In our last post we talked about the importance of proper cleaning in Environmental Services and how many hospitals are unwittingly doing a poor job of it. In a presentation for the CDC on “The Role of Environmental Cleaning in Preventing HAIs”, Dr. Keith Woeltje of the Washington University School of Medicine cited studies that showed that though most hospital surfaces looked clean, their current cleaning program was not effectively removing pathogens. This negligence has serious implications on patient health, namely that it dramatically increases a patient’s likelihood of acquiring a Healthcare Associated Infection (HAI). The primary purpose of his talk, however, was not to point fingers but to provide solutions.
Dr. Woeltje outlined a programmatic approach that was tested in thirty-six hospitals. It started with collecting baseline data on current cleaning effectiveness and ultimately empowered ES staff to engage in an on-going self-auditing process.
Here’s what happened:
In Phase I, rooms that had been terminally cleaned were identified, marked and then evaluated after one or two patient cycles using a fluorescent gel system.
In Phase II, the data from the first phase was used to evaluate the overall effectiveness of the current cleaning program. This information was then used to educate Environmental Services staff about surfaces that were being neglected. It was important that these issues were presented to the ES staff in a supportive, “non-punitive” manner.
During Phase III, the same surfaces were tested again and compared with the baseline data from the first phase.
On average hospitals went from cleaning 45 to 80% of high-touch objects effectively. These are pretty remarkable results considering that they didn’t incur any additional costs in the process.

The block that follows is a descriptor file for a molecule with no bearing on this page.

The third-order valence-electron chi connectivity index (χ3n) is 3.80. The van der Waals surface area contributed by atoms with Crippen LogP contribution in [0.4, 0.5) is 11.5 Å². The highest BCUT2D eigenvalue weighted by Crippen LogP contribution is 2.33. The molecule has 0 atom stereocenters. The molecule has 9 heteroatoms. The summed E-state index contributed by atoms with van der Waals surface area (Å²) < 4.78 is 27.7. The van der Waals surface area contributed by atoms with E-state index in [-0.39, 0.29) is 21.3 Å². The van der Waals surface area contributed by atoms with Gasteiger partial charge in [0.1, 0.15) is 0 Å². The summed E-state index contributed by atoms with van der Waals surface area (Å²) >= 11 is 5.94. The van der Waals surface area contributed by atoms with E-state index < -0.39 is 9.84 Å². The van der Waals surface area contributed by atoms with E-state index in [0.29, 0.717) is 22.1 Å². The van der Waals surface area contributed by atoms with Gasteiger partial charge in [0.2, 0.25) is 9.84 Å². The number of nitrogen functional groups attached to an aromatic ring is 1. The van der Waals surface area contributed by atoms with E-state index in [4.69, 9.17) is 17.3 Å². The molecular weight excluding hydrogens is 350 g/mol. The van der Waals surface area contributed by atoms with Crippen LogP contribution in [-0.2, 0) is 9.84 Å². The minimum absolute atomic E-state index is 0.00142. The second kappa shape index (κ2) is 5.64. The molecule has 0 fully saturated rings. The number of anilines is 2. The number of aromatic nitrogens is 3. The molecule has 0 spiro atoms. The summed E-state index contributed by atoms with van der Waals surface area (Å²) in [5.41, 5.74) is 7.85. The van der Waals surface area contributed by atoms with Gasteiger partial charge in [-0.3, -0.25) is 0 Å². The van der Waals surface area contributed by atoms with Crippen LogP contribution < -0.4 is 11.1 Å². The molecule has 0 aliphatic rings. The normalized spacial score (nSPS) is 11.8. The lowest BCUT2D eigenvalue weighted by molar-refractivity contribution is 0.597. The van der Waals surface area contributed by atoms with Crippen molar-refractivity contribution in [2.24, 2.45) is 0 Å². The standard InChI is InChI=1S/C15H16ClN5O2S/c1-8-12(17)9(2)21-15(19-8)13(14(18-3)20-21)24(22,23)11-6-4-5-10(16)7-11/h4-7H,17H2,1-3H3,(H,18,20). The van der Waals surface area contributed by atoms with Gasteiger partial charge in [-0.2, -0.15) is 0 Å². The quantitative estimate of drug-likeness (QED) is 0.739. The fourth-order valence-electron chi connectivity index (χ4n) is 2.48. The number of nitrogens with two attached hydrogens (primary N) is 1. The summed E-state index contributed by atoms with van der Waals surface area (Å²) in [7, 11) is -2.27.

The only weakness of this type of educational approach was that results tended to be short-term. Though rooms were initially cleaned more rigorously, eventually there was an inevitable drop in results. Dr. Woeltje said that this downward slope could be reversed by continuing to track cleaning efficacy on an ongoing basis and getting Environmental Services staff to feel invested in the results.
One idea he tried was giving each area of the hospital a board dedicated to the specific issues important to that department (e.g. slip/fall prevention, infection rates, etc.). In the Environmental Services department, one issue on their board was cleaning efficacy. Efficacy measurements were regularly updated and posted and every day someone from senior leadership would come by to go over the board with ES staff. A frontline staff member, not the ES manager, would review their current cleaning efficacy rates with that person and describe what practical steps their department was taking to improve these results.
Dr. Woeltje identified the following factors as key ingredients to success in this type of approach:
– Support from upper management
– Buy-in from the ES staff
– On-going attention from managers
– Investment by ES staff in results
– Blameless benchmarking